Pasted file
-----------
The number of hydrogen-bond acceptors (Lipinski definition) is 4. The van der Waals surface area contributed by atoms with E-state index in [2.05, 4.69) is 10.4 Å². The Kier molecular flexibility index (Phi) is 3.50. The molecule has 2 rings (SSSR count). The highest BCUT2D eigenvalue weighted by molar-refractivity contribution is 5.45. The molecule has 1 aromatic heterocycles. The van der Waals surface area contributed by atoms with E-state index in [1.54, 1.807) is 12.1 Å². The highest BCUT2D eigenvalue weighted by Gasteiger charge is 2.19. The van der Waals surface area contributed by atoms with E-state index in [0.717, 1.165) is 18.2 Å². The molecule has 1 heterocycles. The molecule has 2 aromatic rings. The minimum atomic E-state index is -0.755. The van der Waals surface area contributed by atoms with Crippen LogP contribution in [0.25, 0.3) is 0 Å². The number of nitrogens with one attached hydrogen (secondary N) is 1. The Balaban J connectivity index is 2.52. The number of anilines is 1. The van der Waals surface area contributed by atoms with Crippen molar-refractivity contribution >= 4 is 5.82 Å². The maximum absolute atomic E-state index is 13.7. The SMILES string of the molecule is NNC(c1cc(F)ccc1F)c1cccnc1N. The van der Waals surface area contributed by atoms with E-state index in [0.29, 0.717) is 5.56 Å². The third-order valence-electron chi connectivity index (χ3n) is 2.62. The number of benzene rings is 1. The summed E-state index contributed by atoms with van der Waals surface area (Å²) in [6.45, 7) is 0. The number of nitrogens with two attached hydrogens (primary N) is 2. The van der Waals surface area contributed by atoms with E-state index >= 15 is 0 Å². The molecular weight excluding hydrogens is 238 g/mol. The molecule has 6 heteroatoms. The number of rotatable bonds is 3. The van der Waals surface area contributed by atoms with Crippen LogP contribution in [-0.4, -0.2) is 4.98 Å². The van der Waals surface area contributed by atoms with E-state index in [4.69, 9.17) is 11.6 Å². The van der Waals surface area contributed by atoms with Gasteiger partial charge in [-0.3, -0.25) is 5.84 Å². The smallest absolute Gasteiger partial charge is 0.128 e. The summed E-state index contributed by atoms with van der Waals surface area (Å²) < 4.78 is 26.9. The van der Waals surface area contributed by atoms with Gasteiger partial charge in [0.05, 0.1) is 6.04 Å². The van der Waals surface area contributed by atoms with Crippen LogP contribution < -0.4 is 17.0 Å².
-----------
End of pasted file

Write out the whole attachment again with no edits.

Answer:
The number of hydrogen-bond acceptors (Lipinski definition) is 4. The van der Waals surface area contributed by atoms with E-state index in [2.05, 4.69) is 10.4 Å². The Kier molecular flexibility index (Phi) is 3.50. The molecule has 2 rings (SSSR count). The highest BCUT2D eigenvalue weighted by molar-refractivity contribution is 5.45. The molecule has 1 aromatic heterocycles. The van der Waals surface area contributed by atoms with E-state index in [1.54, 1.807) is 12.1 Å². The highest BCUT2D eigenvalue weighted by Gasteiger charge is 2.19. The van der Waals surface area contributed by atoms with E-state index in [0.717, 1.165) is 18.2 Å². The molecule has 1 heterocycles. The molecule has 2 aromatic rings. The minimum atomic E-state index is -0.755. The van der Waals surface area contributed by atoms with Crippen LogP contribution in [0.25, 0.3) is 0 Å². The number of nitrogens with one attached hydrogen (secondary N) is 1. The Balaban J connectivity index is 2.52. The number of anilines is 1. The van der Waals surface area contributed by atoms with Crippen molar-refractivity contribution >= 4 is 5.82 Å². The maximum absolute atomic E-state index is 13.7. The SMILES string of the molecule is NNC(c1cc(F)ccc1F)c1cccnc1N. The van der Waals surface area contributed by atoms with E-state index in [0.29, 0.717) is 5.56 Å². The third-order valence-electron chi connectivity index (χ3n) is 2.62. The number of benzene rings is 1. The summed E-state index contributed by atoms with van der Waals surface area (Å²) in [6.45, 7) is 0. The number of nitrogens with two attached hydrogens (primary N) is 2. The van der Waals surface area contributed by atoms with E-state index >= 15 is 0 Å². The molecular weight excluding hydrogens is 238 g/mol. The molecule has 6 heteroatoms. The number of rotatable bonds is 3. The van der Waals surface area contributed by atoms with Crippen LogP contribution in [-0.4, -0.2) is 4.98 Å². The van der Waals surface area contributed by atoms with E-state index in [4.69, 9.17) is 11.6 Å². The van der Waals surface area contributed by atoms with Gasteiger partial charge in [-0.3, -0.25) is 5.84 Å². The smallest absolute Gasteiger partial charge is 0.128 e. The summed E-state index contributed by atoms with van der Waals surface area (Å²) < 4.78 is 26.9. The van der Waals surface area contributed by atoms with Gasteiger partial charge in [0.05, 0.1) is 6.04 Å². The van der Waals surface area contributed by atoms with Crippen LogP contribution < -0.4 is 17.0 Å².